So I managed to complete my first wedding cake for my gf on the weekend just gone.. I was really wrapt with the outcome. However, as we all know we learn as we go (especially us newbies!).. even though I was happy with the cake and really proud of my first effort, I would still like to perfect my ganache that I use under the fondant. You can see in the pictures the slight dents towards the edges of the cake.. even though subtle.. it annoys me that I can't get that perfect cut edge. How? How do I get the perfect ganache? I have read everything I can find on ganache here on the cc forums (and even googled until my eyes burnt!), but I just can't seem to get a clear explanation of how to get a smooth finish with great clean crisp edges that would create a fantastic coat of fondant. I would so much appreciate anyone willing to spare a bit of time to share their step by step process of applying and smoothing their ganache.. or maybe direct me to a link that already exists that I may have overlooked?! Thanks
A warm knife helps. I also have the best luck when my ganache is at room temp.
I use spackle and drywall knives because I seem to have more control and less stress on my wrist. Rub your finger on all the edges that will touch cake to check for snags.
Make sure you hand wash and dry, learned that lesson the hard way.
Foam paint rollers work beautifully on a crusting butter cream.
Other people swear by acetate strips. I've never been able to find them reasonably, so I can't attest to how well they work.
I looked at your pics and your work is beautiful.
Thanks for the reply HowCoolGomo1
What do you mean about 'hand wash and dry'? are you referring to when you are checking for 'snags'.. sorry probably a lame question lol
Cutiepiecupcake, not lame at all. I was rushing and no one had answered you.
When you go to the hardware store, the spackle knives and drywall knives will probably be in different parts of the store. Grab an employee and drag that person with you.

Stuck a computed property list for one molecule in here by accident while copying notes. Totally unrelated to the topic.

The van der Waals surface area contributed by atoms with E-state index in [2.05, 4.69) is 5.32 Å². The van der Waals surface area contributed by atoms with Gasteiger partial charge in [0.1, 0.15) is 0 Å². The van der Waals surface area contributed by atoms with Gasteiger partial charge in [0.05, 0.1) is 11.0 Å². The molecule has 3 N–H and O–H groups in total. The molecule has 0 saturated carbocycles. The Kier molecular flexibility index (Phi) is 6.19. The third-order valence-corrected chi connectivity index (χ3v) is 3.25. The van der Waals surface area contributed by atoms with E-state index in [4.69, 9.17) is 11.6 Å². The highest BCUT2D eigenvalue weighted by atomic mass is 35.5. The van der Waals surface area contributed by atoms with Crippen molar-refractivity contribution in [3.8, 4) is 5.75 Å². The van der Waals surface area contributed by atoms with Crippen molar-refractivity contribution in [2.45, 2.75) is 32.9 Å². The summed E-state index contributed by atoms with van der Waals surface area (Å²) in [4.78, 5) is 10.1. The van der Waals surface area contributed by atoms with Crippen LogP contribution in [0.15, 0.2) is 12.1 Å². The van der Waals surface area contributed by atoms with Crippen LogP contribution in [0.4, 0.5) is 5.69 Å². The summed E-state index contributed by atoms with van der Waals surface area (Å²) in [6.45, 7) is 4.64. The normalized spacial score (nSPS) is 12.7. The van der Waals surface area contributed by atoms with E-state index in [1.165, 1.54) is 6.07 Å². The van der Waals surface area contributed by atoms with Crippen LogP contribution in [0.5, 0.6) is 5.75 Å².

Spackle knives, I started with the thin cheap flexible kind. Now I use a brand called Hyde. Heavier blade, more like a cake spatula. These I bought in 4" and 6" widths. My drywall knives are the same brand, if you aren't going to do a really tall tier; they probably aren't necessary. They do help with smoothing your icing on top.
Take your finger and lightly slide on each side at the edge and top of the blade where it will touch the icing. If you can feel a little knick it will show in your icing.
When cleaning up, hand wash and towel dry, so they don't get corroded.
Another thing I forgot is when the ganache is still warm and runny, that's when I crumb coat my layers. It seems to really help seal the cake and then I don't have as many issues when I do the final layer of ganache. That might help you with your edges. Make sure you fridge the cake before the final layer.
Your cake is beautiful. We are all our own worst critics.
You also gave me the kick in the pants I needed, I saw your dummy cake. (Beautiful!) I have 2 big birthday cakes due within the next 6 weeks. Making a dummy for both will save me a whole lot of headaches and I might actually be fun at both of the parties.
If you have any other questions, just pm.
thanks so much for your help.. too kind off to the hardware!
There's a book called Planet Cake (by Paris Cutler *I think*) which has really good instructions for using ganache under fondant. (Planet Cake is actually a cake studio in Sydney, Australia and they ONLY make cakes with ganache under fondant)